The City of Seattle's 108 Degree Data Center

The temperature inside the City of Seattle's data center reached 108 degrees after its cooling system failed on Nov. 16. CTO Ken Schrier writes about the event.

Rich Miller

November 24, 2008

2 Min Read
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The temperature rarely reaches 100 degrees in Seattle. But the weather report inside the City of Seattle's data center showed an unhappy 108 degrees on Nov. 16, after the  the facility lost its cooling system. Bill Schrier, the CTO and Director of the city's IT department, writes about the event on his blog.

The root cause of the outage was a failed power breaker on a pump for the water supply to the building housing the data center, which left the CRAC (computer room air conditioning) units without water. "We shut down a lot of servers and many services starting almost immediately," writes Schrier. "Nevertheless the temperature in the data center rose to that toasty 108 degrees, setting a new record high (sort of) for Seattle."

The data center supports about 500 servers, and is housed in "downtown 60 story skyscraper" (um, wild guess: Seattle Municipal Tower). Schrier also describes the city's response in trying to keep critical services online while recovering the cooling system:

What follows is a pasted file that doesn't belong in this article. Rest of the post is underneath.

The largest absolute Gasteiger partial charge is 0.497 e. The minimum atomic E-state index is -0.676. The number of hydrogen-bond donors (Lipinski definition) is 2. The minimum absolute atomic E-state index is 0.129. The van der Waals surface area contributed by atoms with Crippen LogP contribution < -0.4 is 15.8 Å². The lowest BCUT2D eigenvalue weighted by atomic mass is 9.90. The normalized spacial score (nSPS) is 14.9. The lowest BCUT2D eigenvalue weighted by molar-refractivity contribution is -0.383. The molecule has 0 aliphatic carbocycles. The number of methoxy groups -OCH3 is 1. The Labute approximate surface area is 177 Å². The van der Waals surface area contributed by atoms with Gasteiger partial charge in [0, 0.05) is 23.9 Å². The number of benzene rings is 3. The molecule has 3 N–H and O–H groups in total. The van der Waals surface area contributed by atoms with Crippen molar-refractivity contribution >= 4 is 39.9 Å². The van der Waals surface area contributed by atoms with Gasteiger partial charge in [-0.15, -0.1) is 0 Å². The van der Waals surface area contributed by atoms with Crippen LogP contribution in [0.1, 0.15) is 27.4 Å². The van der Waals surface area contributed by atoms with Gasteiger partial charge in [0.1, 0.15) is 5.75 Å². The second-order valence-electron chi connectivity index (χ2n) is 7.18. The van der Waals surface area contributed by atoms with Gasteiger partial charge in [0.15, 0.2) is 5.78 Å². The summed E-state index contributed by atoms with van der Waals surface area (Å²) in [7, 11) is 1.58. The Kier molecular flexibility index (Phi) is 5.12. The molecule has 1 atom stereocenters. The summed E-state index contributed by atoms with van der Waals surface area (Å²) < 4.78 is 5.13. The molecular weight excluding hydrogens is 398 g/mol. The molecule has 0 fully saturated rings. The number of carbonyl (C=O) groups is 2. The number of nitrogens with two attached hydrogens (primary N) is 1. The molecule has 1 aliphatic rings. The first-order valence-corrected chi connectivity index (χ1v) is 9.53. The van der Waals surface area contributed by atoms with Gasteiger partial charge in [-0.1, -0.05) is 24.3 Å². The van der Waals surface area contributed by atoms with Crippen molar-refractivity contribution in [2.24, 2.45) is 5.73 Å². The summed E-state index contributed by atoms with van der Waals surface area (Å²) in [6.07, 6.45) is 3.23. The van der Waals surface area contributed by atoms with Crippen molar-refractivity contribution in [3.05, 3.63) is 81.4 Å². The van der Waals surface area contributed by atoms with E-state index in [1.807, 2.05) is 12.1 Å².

A dozen IT professionals showed up on site within two hours (despite interference from the traffic around a nearby Seahawks football game). The computer center manager - a 44 year employee and true hero Ken Skraban - was on site and immediately in charge. Two employees set up an IT operations center with an incident commander and support staff. Several responded to the data center and shut down servers in an orderly, pre-planned, color coded (red-green-orange-yellow) fashion, with the most critical servers (for example “Blackberry” support) staying up continuously. Server administrators from every major department in City government responded on site.

Schrier says the city is installing a closed-loop dry cooler system in January. "Disasters happen," he writes. "Careful planning and skilled, trained staff will always mitigate their effects."

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